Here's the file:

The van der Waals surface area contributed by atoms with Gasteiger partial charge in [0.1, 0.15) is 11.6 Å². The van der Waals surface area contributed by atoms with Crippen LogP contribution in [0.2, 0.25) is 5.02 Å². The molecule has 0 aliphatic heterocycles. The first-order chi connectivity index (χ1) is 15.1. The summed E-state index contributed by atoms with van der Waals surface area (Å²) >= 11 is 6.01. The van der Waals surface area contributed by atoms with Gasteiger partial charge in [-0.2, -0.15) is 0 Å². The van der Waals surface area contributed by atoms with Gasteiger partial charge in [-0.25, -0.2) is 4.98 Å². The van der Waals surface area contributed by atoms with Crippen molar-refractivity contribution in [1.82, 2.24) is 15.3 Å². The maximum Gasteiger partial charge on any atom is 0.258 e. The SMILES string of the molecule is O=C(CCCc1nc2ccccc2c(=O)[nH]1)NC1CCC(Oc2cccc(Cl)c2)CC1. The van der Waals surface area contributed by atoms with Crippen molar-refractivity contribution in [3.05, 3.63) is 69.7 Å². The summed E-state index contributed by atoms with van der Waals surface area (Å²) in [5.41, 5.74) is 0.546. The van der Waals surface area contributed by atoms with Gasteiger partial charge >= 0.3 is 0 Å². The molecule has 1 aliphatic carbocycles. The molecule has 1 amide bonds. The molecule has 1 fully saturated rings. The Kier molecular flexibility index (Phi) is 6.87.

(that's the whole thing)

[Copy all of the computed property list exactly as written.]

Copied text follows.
The van der Waals surface area contributed by atoms with Gasteiger partial charge in [0.1, 0.15) is 11.6 Å². The van der Waals surface area contributed by atoms with Crippen LogP contribution in [0.2, 0.25) is 5.02 Å². The molecule has 0 aliphatic heterocycles. The first-order chi connectivity index (χ1) is 15.1. The summed E-state index contributed by atoms with van der Waals surface area (Å²) >= 11 is 6.01. The van der Waals surface area contributed by atoms with Gasteiger partial charge in [-0.2, -0.15) is 0 Å². The van der Waals surface area contributed by atoms with Gasteiger partial charge in [-0.25, -0.2) is 4.98 Å². The van der Waals surface area contributed by atoms with Crippen molar-refractivity contribution in [1.82, 2.24) is 15.3 Å². The maximum Gasteiger partial charge on any atom is 0.258 e. The SMILES string of the molecule is O=C(CCCc1nc2ccccc2c(=O)[nH]1)NC1CCC(Oc2cccc(Cl)c2)CC1. The van der Waals surface area contributed by atoms with Crippen molar-refractivity contribution in [3.05, 3.63) is 69.7 Å². The summed E-state index contributed by atoms with van der Waals surface area (Å²) in [5.41, 5.74) is 0.546. The van der Waals surface area contributed by atoms with Gasteiger partial charge >= 0.3 is 0 Å². The molecule has 1 aliphatic carbocycles. The molecule has 1 amide bonds. The molecule has 1 fully saturated rings. The Kier molecular flexibility index (Phi) is 6.87.